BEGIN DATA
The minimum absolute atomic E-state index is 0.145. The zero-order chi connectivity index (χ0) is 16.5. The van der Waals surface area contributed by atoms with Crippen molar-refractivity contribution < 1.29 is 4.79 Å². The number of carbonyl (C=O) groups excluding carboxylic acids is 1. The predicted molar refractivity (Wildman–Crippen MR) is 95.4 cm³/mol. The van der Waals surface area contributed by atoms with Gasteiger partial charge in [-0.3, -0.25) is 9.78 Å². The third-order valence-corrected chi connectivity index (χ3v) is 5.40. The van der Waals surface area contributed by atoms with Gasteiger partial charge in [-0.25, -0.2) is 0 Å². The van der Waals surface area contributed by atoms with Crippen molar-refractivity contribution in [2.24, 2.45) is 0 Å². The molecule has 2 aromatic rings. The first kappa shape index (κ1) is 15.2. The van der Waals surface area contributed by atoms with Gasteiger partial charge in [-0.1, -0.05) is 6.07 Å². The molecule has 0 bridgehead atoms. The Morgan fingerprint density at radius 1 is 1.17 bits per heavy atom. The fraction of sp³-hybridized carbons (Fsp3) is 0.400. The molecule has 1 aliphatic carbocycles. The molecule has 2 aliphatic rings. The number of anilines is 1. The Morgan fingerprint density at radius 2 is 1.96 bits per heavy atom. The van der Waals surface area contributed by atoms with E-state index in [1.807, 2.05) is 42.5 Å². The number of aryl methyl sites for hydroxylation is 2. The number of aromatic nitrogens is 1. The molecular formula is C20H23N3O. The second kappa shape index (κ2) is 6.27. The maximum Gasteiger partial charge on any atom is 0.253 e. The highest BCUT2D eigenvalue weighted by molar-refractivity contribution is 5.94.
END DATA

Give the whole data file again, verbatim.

The minimum absolute atomic E-state index is 0.145. The zero-order chi connectivity index (χ0) is 16.5. The van der Waals surface area contributed by atoms with Crippen molar-refractivity contribution < 1.29 is 4.79 Å². The number of carbonyl (C=O) groups excluding carboxylic acids is 1. The predicted molar refractivity (Wildman–Crippen MR) is 95.4 cm³/mol. The van der Waals surface area contributed by atoms with Gasteiger partial charge in [-0.3, -0.25) is 9.78 Å². The third-order valence-corrected chi connectivity index (χ3v) is 5.40. The van der Waals surface area contributed by atoms with Gasteiger partial charge in [-0.25, -0.2) is 0 Å². The van der Waals surface area contributed by atoms with Crippen molar-refractivity contribution in [2.24, 2.45) is 0 Å². The molecule has 2 aromatic rings. The first kappa shape index (κ1) is 15.2. The van der Waals surface area contributed by atoms with Gasteiger partial charge in [-0.1, -0.05) is 6.07 Å². The molecule has 0 bridgehead atoms. The Morgan fingerprint density at radius 1 is 1.17 bits per heavy atom. The fraction of sp³-hybridized carbons (Fsp3) is 0.400. The molecule has 1 aliphatic carbocycles. The molecule has 2 aliphatic rings. The number of anilines is 1. The Morgan fingerprint density at radius 2 is 1.96 bits per heavy atom. The van der Waals surface area contributed by atoms with E-state index in [1.807, 2.05) is 42.5 Å². The number of aryl methyl sites for hydroxylation is 2. The number of aromatic nitrogens is 1. The molecular formula is C20H23N3O. The second kappa shape index (κ2) is 6.27. The maximum Gasteiger partial charge on any atom is 0.253 e. The highest BCUT2D eigenvalue weighted by molar-refractivity contribution is 5.94.